UNION COUNTY, N.C. — Union County Public Schools will hold a job fair Wednesday to fill dozens of much-needed positions across the district.
The fair will run from 9 a.m. to noon Wednesday at the UCPS Transportation Center on Goldmine Road in Monroe.
The 53 public schools, which educate roughly 41,500 students, need candidates to fill roles in food service, transportation, custodial service, facilities, after-school programs and to serve as substitute teachers.
What You Need To Know
UCPS looking to fill dozens of open jobs across a variety of services with job fair on Wednesday
Custodial service manager says he needs to fill 58 vacancies
Union County Public Schools and other counties have implemented raises, bonuses and other incentives during the pandemic in an effort to keep staff
The district’s online application portal lists hundreds of open job positions. Those listings do include teaching roles, which is not the focus of Wednesday’s job fair.
The district’s custodial manager, Juan Fernandez, said he needs to fill 58 full-time positions across his custodial teams in district schools.
Compared to pre-COVID-19 years, Fernandez said the need for applicants has quintupled. Fernandez, who started as a custodian in 2008, took over as manager in 2018. In 2018 and 2019, he said it was more typical to have five to 10 positions open each summer, not the current 58.
“The pandemic has changed everything, ’cause a lot of people … we lost a lot of people to retirement. A lot of people were, I guess they panicked. They left for other jobs. It has changed a lot. When the pandemic started, we started getting … the vacancy rate jumped up,” Fernandez said.
Despite the challenges of hiring in the pandemic, Fernandez said the job is a good opportunity for advancement, benefits and friendly schedule.
“I have enjoyed it. It’s a good schedule, it’s Monday through Fridays. You have the weekends for the family. At the time I started I had little kids,” Fernandez said. “It’s flexible because you have time for your family too.”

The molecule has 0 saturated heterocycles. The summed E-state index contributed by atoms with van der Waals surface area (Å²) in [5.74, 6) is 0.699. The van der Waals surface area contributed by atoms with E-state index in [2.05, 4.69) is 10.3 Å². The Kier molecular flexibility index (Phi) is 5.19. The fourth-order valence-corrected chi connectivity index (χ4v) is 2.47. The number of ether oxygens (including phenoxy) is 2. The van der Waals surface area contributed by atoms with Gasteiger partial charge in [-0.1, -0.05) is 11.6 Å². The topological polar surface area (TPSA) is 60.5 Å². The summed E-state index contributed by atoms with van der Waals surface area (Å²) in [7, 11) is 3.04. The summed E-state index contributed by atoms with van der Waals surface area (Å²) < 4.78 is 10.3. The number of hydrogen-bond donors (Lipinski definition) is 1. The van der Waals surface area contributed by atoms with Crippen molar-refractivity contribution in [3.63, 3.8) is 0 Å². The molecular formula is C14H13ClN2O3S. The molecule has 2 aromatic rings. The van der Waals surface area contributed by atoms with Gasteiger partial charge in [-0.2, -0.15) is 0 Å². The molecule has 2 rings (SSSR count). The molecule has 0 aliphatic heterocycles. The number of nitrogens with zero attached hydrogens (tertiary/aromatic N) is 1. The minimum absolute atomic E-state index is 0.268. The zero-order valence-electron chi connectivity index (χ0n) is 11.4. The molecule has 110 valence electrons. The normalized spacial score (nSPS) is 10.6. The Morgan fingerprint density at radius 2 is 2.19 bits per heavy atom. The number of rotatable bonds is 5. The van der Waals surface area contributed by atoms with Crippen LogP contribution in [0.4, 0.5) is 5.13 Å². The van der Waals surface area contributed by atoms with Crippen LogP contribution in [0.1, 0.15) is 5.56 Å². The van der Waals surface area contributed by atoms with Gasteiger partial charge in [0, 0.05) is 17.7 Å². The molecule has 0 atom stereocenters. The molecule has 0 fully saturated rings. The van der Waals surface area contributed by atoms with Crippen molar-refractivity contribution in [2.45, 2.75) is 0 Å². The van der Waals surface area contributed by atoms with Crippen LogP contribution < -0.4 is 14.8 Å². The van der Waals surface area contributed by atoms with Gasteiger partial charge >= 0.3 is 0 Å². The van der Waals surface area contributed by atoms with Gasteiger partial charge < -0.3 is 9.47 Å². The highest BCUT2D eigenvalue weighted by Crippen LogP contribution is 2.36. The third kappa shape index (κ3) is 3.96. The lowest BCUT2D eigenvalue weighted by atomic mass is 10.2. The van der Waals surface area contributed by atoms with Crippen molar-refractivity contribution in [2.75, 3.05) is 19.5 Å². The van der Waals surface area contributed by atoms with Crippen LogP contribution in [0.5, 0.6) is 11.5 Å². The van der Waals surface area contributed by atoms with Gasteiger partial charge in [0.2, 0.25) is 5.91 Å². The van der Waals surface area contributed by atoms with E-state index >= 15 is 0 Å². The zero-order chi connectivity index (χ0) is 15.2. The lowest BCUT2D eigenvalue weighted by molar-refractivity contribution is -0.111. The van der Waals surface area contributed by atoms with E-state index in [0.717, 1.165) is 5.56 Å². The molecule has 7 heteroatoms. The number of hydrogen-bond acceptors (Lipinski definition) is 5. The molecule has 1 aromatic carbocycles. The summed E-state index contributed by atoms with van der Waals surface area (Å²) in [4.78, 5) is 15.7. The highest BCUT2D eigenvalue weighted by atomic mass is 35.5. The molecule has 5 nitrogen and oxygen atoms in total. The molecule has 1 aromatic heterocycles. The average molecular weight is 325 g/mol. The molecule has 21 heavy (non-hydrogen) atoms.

The various roles within custodial service are full-time and usually evening shift positions starting at $15 an hour with no experience. Fernandez added shifts usually start at 1 or 2 p.m., depending on the school, and end at 9:30 or 10:30 p.m.
At Marvin Ridge Elementary School, lead custodian Scotty Little said the daily shift is spent keeping hallways and classrooms clean for students and staff.
“It provides a clean and safe environment for the kids for learning, and I like working here because it’s given me an insight — keeping me abreast of what’s going on with young kids of the day, what’s being taught to our students,” Little said while taking a break from cleaning the hallway floor.
Little has spent a decade cleaning the halls of Marvin Ridge Middle, the first and only school he’s worked at in the county.
“I was working a job and I got … I can say laid off, but they closed down Sears. Closed down, and I came here. Friend of mine recommended me come to work here,” Little recalled.
He, like Fernandez, started as a custodian, helping clean windows, vacuum floors and empty trash cans to keep classrooms tidy.
Ten years later he oversees a small staff of custodians at the school and said he enjoys it and has no plans to transfer closer to home in Monroe.
“The advancements was pretty quickly if you come to work, do what you’re supposed to do and mind your own business, you will get promoted. Advancements, as far as promotion and salary, within the last year we’ve had numerous bonuses and salaries. So, it’s … I’m very appreciative of it,” Little said.
Since the start of the COVID-19 pandemic, school districts across the state are wrestling with decisions on raises, bonuses and incentives to retain non-certified staff members. In Union County, the UCPS school board already approved raises for staff like school bus drivers and food service workers and also provided retention bonuses during the school year. Other counties, including Mecklenburg, Stanly and Buncombe, have taken similar steps.
“Well it’s good benefits, it’s a good career, movement. You can work 20-25 years and have your retirement. Get a chance to meet new people, new teachers, and learn. I learn as the kids learn,” Little added.
And, Little said if you’re a parent like him it’s a good chance to get a front-row seat to what your children and their friends experience every school day.
This is not the first time UCPS has held career fairs to fill non-certified positions during the pandemic. Before last school year, it held an event to hire much-needed transportation employees. However, the district still had to make several changes to the bus program to cover shortages.